What Did The Founding Fathers Think Of The Death Penalty?
Conservatives, such as myself, revere many of the framers and often look to their statements and publications for guidance on present policy issues, including capital punishment. The truth is many early American leaders were ambivalent to the death penalty while others were outspoken about its abolition.
The 18th century Italian philosopher Cesare Beccaria heavily influenced the views of many of America’s founders, according to John Bessler, author of The Birth of American Law. Beccaria’s philosophy helped mold our nation’s criminal justice system as it shifted away from Britain’s “bloody code.”
Beccaria, like many early American leaders, opposed capital punishment because he believed that the death penalty was neither useful nor necessary. He concluded that it served no deterrent and wasn’t imperative considering that alternative punishments could be implemented to replace the death penalty. Any punishment that isn’t absolutely necessary is a form of tyranny, according to Beccaria.
Early American leaders were enamored by Beccaria’s philosophy, and many strictly adhered to it. President James Madison, the author of the U.S. Constitution and the Bill of Rights opposed the death penalty and stated, “I should not regret a fair and full trial of the entire abolition of capital punishments by any State willing to make it.” Benjamin Franklin, who similarly wasn’t a fan of the death penalty, said, “It is better 100 guilty Persons should escape than that one innocent person should suffer.”
Founding father and Declaration of Independence signatory, Dr. Benjamin Rush, who was also vocal in his opposition to capital punishment, stated, “The Supreme Being alone possesses a power to take away human life, and that we rebel against his laws whenever we undertake to execute death in any way whatever upon any of his creatures.” Marquis de Lafayette, a key figure in the American revolution, also viewed capital punishment with disdain and exclaimed, “I shall ask for the abolition of the Penalty of Death until I have the infallibility of human judgment demonstrated to me.”
George Washington was likely well-versed in Beccaria’s philosophies as well, and, as a general, Washington even pleaded with congress to limit capital crimes on multiple occasions. Even though Washington begrudgingly signed death warrants in his day, he said, “We should not introduce Capital executions too frequently.”
He was known for pardoning the guilty and granting clemency as a general and even into his presidency. Thomas Jefferson, who was known for frugality and limited government early in his political career, drafted legislation to limit executions at the state level in Virginia. He even remarked that the notion of “eye for an eye” was a “revolting principle.”
The lack of viable alternatives to the death penalty in early American history likely sparked some of the ambivalent support for capital punishment from certain founders. State and federal prisons capable of indefinitely housing inmates were practically nonexistent at the founding of the United States. The very first American penitentiary did not open until after the Constitution was ratified. Therefore, some founders believed that capital punishment was necessary because an infrastructure to support life-without-parole didn’t yet exist in America. Today, state and federal prisons are ubiquitous and life without the possibility of release is not only a viable option but also a cheaper alternative.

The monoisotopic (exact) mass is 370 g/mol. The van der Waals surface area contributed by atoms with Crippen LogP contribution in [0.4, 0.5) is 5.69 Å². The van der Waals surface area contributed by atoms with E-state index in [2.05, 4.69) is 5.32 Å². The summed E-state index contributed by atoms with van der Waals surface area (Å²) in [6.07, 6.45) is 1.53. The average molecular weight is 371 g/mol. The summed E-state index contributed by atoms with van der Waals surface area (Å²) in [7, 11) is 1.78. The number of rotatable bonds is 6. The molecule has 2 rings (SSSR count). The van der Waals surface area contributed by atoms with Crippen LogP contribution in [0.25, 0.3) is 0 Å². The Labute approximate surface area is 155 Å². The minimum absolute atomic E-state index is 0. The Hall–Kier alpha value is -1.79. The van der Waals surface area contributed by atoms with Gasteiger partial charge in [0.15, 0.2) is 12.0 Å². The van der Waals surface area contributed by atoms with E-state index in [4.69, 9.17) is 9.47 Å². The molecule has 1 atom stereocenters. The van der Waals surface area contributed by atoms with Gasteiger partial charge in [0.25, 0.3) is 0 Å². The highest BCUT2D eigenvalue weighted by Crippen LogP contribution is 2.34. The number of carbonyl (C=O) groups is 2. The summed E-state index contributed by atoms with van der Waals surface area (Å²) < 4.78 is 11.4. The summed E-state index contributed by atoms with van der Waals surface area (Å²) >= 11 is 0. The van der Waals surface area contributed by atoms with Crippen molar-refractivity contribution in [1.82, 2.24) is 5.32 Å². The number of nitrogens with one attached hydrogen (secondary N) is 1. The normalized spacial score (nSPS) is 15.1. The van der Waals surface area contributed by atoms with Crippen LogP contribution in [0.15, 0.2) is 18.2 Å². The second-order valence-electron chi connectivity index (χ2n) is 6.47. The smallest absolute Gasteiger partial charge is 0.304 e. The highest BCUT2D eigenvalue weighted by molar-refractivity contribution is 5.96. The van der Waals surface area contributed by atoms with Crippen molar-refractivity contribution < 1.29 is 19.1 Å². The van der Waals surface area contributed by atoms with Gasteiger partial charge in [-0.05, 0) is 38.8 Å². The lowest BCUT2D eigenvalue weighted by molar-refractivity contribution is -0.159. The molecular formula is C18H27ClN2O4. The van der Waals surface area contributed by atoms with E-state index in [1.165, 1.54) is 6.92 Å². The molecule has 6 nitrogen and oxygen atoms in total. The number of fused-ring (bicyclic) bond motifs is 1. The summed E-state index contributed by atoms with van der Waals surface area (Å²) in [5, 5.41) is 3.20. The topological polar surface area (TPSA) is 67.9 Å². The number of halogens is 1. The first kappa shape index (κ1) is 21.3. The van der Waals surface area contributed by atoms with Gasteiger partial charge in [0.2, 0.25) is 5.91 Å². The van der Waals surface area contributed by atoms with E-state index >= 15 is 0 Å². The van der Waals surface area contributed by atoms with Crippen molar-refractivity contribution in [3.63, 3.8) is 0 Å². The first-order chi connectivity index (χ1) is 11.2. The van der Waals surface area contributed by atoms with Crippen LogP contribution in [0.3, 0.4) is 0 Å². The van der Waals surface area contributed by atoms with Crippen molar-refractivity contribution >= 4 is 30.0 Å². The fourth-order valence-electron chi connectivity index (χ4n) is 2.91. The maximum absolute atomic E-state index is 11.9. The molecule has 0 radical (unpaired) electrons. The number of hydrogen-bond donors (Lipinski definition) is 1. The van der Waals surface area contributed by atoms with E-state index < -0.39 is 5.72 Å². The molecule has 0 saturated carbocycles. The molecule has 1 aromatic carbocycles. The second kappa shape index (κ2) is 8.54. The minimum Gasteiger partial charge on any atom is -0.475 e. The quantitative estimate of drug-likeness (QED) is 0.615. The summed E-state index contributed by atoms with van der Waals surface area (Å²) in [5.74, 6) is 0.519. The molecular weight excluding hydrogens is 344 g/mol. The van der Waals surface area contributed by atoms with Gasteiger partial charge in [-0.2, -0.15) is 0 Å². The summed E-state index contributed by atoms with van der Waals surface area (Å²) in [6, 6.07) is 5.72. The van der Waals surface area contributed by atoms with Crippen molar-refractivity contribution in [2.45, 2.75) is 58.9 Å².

Today’s death penalty is much different than the early American capital punishment system, and we now know more about the risks that it poses. Already more than 145 individuals have been wrongly convicted, sentenced to death, and later released. Others have been executed when serious doubts existed regarding their verdict. Our death penalty is also incredibly costly. In fact, it costs more than life-without-parole and has even led to tax increases. Meanwhile, studies claim that there is no credible evidence to suggest that the death penalty deters murder. Even murder victims’ family members are speaking out against capital punishment because they find it to be harmful due to the traumatizing nature of the lengthy trial and appeals process. Simply put, we have an incredibly expensive system that risks innocent lives, doesn’t deter murder, and fails murder victims’ families.
Many of the framers, led by Beccaria’s philosophy, opposed the death penalty, but how would our revolutionary predecessors view today’s system of capital punishment? Presently, the death penalty has become a bloated and complex system emblematic of a wasteful and error-prone government. Similar to the taxation without representation that the founders rejected, the death penalty has become increased taxation without necessity or efficacy, which early American leaders would likely repudiate. Our forefathers adhered to principles of protecting innocent life, frugality in state spending, and limited government, but the death penalty has become inconsistent with each principle.